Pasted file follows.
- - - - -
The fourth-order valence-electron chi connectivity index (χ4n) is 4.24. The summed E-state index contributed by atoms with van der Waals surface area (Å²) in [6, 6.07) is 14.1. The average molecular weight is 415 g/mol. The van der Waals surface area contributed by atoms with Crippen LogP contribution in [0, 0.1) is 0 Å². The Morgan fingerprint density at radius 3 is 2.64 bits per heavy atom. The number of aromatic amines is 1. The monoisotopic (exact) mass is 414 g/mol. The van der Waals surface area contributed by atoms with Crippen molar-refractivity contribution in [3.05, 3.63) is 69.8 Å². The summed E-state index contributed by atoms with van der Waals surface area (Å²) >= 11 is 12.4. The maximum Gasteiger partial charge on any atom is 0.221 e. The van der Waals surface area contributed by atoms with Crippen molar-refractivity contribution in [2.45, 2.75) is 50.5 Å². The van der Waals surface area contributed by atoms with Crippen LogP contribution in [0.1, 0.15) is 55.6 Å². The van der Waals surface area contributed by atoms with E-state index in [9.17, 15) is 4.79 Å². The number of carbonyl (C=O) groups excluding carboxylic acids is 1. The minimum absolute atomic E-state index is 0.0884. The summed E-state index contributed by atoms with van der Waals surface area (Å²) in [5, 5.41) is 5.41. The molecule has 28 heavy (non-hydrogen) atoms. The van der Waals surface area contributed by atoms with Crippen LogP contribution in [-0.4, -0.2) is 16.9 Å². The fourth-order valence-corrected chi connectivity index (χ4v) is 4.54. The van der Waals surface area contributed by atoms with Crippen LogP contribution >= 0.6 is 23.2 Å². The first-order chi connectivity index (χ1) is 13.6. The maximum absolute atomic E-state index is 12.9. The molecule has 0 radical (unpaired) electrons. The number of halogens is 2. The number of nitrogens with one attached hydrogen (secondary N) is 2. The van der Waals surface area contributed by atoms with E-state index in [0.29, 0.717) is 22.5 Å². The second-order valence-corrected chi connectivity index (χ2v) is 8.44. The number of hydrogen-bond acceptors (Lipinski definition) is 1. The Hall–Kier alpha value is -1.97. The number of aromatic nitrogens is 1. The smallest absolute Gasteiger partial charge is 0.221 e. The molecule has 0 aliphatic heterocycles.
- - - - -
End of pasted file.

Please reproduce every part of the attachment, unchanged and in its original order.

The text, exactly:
The fourth-order valence-electron chi connectivity index (χ4n) is 4.24. The summed E-state index contributed by atoms with van der Waals surface area (Å²) in [6, 6.07) is 14.1. The average molecular weight is 415 g/mol. The van der Waals surface area contributed by atoms with Crippen LogP contribution in [0, 0.1) is 0 Å². The Morgan fingerprint density at radius 3 is 2.64 bits per heavy atom. The number of aromatic amines is 1. The monoisotopic (exact) mass is 414 g/mol. The van der Waals surface area contributed by atoms with Crippen molar-refractivity contribution in [3.05, 3.63) is 69.8 Å². The summed E-state index contributed by atoms with van der Waals surface area (Å²) >= 11 is 12.4. The maximum Gasteiger partial charge on any atom is 0.221 e. The van der Waals surface area contributed by atoms with Crippen molar-refractivity contribution in [2.45, 2.75) is 50.5 Å². The van der Waals surface area contributed by atoms with Crippen LogP contribution in [0.1, 0.15) is 55.6 Å². The van der Waals surface area contributed by atoms with E-state index in [9.17, 15) is 4.79 Å². The number of carbonyl (C=O) groups excluding carboxylic acids is 1. The minimum absolute atomic E-state index is 0.0884. The summed E-state index contributed by atoms with van der Waals surface area (Å²) in [5, 5.41) is 5.41. The molecule has 28 heavy (non-hydrogen) atoms. The van der Waals surface area contributed by atoms with Crippen LogP contribution in [-0.4, -0.2) is 16.9 Å². The fourth-order valence-corrected chi connectivity index (χ4v) is 4.54. The van der Waals surface area contributed by atoms with Crippen LogP contribution >= 0.6 is 23.2 Å². The first-order chi connectivity index (χ1) is 13.6. The maximum absolute atomic E-state index is 12.9. The molecule has 0 radical (unpaired) electrons. The number of halogens is 2. The number of nitrogens with one attached hydrogen (secondary N) is 2. The van der Waals surface area contributed by atoms with E-state index in [0.29, 0.717) is 22.5 Å². The second-order valence-corrected chi connectivity index (χ2v) is 8.44. The number of hydrogen-bond acceptors (Lipinski definition) is 1. The Hall–Kier alpha value is -1.97. The number of aromatic nitrogens is 1. The smallest absolute Gasteiger partial charge is 0.221 e. The molecule has 0 aliphatic heterocycles.